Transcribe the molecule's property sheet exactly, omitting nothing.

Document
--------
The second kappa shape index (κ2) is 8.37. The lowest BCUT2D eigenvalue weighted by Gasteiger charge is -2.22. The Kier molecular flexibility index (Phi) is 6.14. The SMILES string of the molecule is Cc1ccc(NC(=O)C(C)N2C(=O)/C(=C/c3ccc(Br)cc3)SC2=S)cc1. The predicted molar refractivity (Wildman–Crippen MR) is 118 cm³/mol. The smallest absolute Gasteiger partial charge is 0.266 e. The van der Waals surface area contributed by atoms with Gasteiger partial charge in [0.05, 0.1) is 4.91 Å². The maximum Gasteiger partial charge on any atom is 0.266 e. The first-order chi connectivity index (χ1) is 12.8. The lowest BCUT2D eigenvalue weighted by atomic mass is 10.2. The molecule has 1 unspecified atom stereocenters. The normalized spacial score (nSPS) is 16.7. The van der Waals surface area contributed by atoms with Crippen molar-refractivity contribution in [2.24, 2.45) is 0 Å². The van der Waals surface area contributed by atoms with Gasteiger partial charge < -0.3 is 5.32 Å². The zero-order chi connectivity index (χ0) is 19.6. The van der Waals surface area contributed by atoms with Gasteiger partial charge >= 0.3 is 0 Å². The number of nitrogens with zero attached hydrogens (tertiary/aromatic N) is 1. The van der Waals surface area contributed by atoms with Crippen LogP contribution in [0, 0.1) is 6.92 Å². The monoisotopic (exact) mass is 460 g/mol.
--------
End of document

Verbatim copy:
The second kappa shape index (κ2) is 8.37. The lowest BCUT2D eigenvalue weighted by Gasteiger charge is -2.22. The Kier molecular flexibility index (Phi) is 6.14. The SMILES string of the molecule is Cc1ccc(NC(=O)C(C)N2C(=O)/C(=C/c3ccc(Br)cc3)SC2=S)cc1. The predicted molar refractivity (Wildman–Crippen MR) is 118 cm³/mol. The smallest absolute Gasteiger partial charge is 0.266 e. The van der Waals surface area contributed by atoms with Gasteiger partial charge in [0.05, 0.1) is 4.91 Å². The maximum Gasteiger partial charge on any atom is 0.266 e. The first-order chi connectivity index (χ1) is 12.8. The lowest BCUT2D eigenvalue weighted by atomic mass is 10.2. The molecule has 1 unspecified atom stereocenters. The normalized spacial score (nSPS) is 16.7. The van der Waals surface area contributed by atoms with Crippen molar-refractivity contribution in [2.24, 2.45) is 0 Å². The van der Waals surface area contributed by atoms with Gasteiger partial charge < -0.3 is 5.32 Å². The zero-order chi connectivity index (χ0) is 19.6. The van der Waals surface area contributed by atoms with Gasteiger partial charge >= 0.3 is 0 Å². The number of nitrogens with zero attached hydrogens (tertiary/aromatic N) is 1. The van der Waals surface area contributed by atoms with Crippen LogP contribution in [0, 0.1) is 6.92 Å². The monoisotopic (exact) mass is 460 g/mol.